Harvard Business Review: The CEO of Popeyes on Treating Franchisees as the Most Important Customers
Harvard Business Review: The CEO of Popeyes on Treating Franchisees as the Most Important Customers

Popeyes CEO explains how she turned the brand around by focusing on franchisees.

Cheryl Bachelder became the CEO of Popeyes in November of 2007. According to a recent Harvard Business Review article, Cheryl came on board
with the company after four CEOs in seven years, choppy sales and struggling franchisee
relationships. She knew the way things were being done there would have to change.

Bachelder realized she had quite the job ahead of her to change minds and grow the company. A lover of the franchise business model, she truly enjoyed working with talented entrepreneurs that operate each restaurant and work so hard to be successful.
 
With this passion, she decided it was important to focus on franchisees rather than stakeholders to turn the brand into a successful franchisor, and the results have significantly improved nine years later.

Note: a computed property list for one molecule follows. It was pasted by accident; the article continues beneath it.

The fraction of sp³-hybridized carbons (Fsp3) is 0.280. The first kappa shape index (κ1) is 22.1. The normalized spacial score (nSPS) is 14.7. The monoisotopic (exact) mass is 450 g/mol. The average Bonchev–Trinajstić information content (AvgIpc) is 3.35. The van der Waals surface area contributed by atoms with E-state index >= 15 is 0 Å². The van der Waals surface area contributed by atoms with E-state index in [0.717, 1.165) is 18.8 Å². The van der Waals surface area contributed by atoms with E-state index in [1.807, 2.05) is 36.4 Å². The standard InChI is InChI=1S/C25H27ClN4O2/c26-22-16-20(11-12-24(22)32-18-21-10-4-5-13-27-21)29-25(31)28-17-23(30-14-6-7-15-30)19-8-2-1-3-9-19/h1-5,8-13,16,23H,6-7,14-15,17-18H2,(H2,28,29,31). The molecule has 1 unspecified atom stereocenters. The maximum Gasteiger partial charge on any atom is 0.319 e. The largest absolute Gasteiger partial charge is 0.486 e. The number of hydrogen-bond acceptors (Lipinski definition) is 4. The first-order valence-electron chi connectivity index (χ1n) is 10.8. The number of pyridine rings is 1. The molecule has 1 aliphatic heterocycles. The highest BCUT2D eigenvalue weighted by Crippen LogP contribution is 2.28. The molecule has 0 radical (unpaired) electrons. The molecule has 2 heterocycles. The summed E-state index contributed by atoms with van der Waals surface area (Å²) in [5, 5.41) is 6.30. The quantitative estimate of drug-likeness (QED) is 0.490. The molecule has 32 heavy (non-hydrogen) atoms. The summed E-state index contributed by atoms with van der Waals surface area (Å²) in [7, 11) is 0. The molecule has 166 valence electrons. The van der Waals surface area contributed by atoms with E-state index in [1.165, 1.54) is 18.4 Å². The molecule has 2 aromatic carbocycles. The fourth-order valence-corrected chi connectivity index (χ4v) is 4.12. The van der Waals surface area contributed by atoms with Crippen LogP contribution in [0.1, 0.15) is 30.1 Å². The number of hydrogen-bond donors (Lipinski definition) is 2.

Popeyes had a long list of problems holding them back, and it created a group of extremely frustrated franchisees. Bachelder knew they would have to become the brand’s top priority in order to see any future success.
 
“If we use our influence on the franchisee, he can bring his influence to bear on the restaurant manager and the frontline team members,” Bachelder wrote.
 
Focusing on restaurant-level profitability to give franchisees the ability to open new locations with their profits and cash flow, and a national advertising campaign, started to help with the brand turnaround.
 
In franchising you’re only as good as yesterday’s results—there is no emotional bank account into which you can make deposits. It feels unfair sometimes, but it’s our job to keep modeling and earning trust,” Bachelder wrote.
 
Check out the full article here.

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